Cosmological models and their observational validation

Davidson, W. ; Narlikar, J. V. (1966) Cosmological models and their observational validation Reports on Progress in Physics, 29 (2). pp. 539-622. ISSN 0034-4885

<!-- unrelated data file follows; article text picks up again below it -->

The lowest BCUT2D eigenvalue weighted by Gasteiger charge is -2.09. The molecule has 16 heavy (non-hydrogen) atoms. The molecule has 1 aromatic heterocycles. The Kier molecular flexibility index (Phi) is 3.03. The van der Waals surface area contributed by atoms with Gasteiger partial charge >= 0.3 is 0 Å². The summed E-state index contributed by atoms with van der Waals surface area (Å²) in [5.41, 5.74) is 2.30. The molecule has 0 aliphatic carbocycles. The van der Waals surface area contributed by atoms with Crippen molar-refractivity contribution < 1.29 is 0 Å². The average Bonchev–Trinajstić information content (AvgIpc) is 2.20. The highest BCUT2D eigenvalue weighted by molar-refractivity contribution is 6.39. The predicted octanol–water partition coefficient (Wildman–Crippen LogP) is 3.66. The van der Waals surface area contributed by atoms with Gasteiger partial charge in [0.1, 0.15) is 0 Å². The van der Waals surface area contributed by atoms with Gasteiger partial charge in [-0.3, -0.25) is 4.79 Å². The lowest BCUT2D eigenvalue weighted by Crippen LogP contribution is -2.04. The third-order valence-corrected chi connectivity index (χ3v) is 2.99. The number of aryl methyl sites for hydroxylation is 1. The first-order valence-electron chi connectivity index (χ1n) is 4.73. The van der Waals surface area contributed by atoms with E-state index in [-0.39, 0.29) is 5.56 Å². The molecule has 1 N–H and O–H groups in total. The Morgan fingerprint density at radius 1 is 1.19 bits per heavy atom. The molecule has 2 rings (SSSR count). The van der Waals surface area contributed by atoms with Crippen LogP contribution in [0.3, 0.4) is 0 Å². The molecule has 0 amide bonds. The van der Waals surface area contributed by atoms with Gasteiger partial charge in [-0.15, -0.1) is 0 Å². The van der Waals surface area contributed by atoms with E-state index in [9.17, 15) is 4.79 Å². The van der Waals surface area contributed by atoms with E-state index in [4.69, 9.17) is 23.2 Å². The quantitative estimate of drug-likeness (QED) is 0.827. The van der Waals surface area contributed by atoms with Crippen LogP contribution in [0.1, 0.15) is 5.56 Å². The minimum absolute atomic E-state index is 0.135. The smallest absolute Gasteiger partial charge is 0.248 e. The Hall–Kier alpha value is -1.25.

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The observational data of cosmology are presented in considerable detail and their interpretation in terms of various cosmological models is described. The data survey the nature and cosmic distribution of luminous matter (galaxies), radio sources, quasars, intergalactic matter, the radio and optical background radiation, x rays, γ rays and cosmic rays. The theoretical basis of cosmological models is described in its general aspects and in particular cases. Topics discussed include the homogeneous anisotropic models, isotropic models, Mach's principle, relativistic cosmology, Newtonian cosmology and the various versions of the steady-state theory and creation of matter. Theoretical observable relations are derived or described for the isotropic models of relativistic cosmology and the steady-state theory. The theoretical relations between observables are compared with the data from various observational tests. These include the red-shift-apparent-magnitude relation, counts of radio sources, the radiation background at radio and optical frequencies and the x-ray and γ-ray background. The possibility of intergalactic cosmic rays is discussed and an account is given of recent observational tests for intergalactic hydrogen. The relevance to particular cosmologies of neutrino degeneracy, the absorber theory of radiation, the age distribution of galaxies and the origin of the chemical elements is analysed in some detail. The most important conclusion is that several tests, among them the measurements of red shift and apparent magnitude, the counts of radio sources, the radio background at high frequency and the present He/H abundance ratio, all support a universe that was denser in the past. Furthermore, recent tests suggest that the density of hydrogen in intergalactic space is below the mean density of luminous matter (galaxies) by several orders of magnitude. Thus the evidence is now extremely strong against the steady-state cosmology in its original simple form, while relativistic cosmology to the above extent finds support. On the other hand, there is the difficulty that the evolutionary ages of some star clusters are estimated to exceed the predicted ages of galaxies in both cosmologies, while the absorber theory of radiation gives consistent retarded solutions in the steady-state theory but not in relativistic cosmology. Although contrary arguments exist, there is strong theoretical evidence that a singularity in the relativistic cosmology is inevitable, and no way has yet been found in conventional physics either to prevent it or to describe it. However, the discovery of new force fields in physics at high density, on the lines of the negative energy C field of the steady-state theory, may show how a contracting universe may be reversed into expansion without singularity. This might imply a finitely oscillating universe, for which there are special difficulties. The theoretical and observational study of the recently discovered quasars may throw light on this issue. But from the point of view of present-day physics the evidence points to a fundamental singularity of the observable Universe that occurred about ten thousand million years ago. There is also considerable evidence that this was followed by a hyperbolic expansion.

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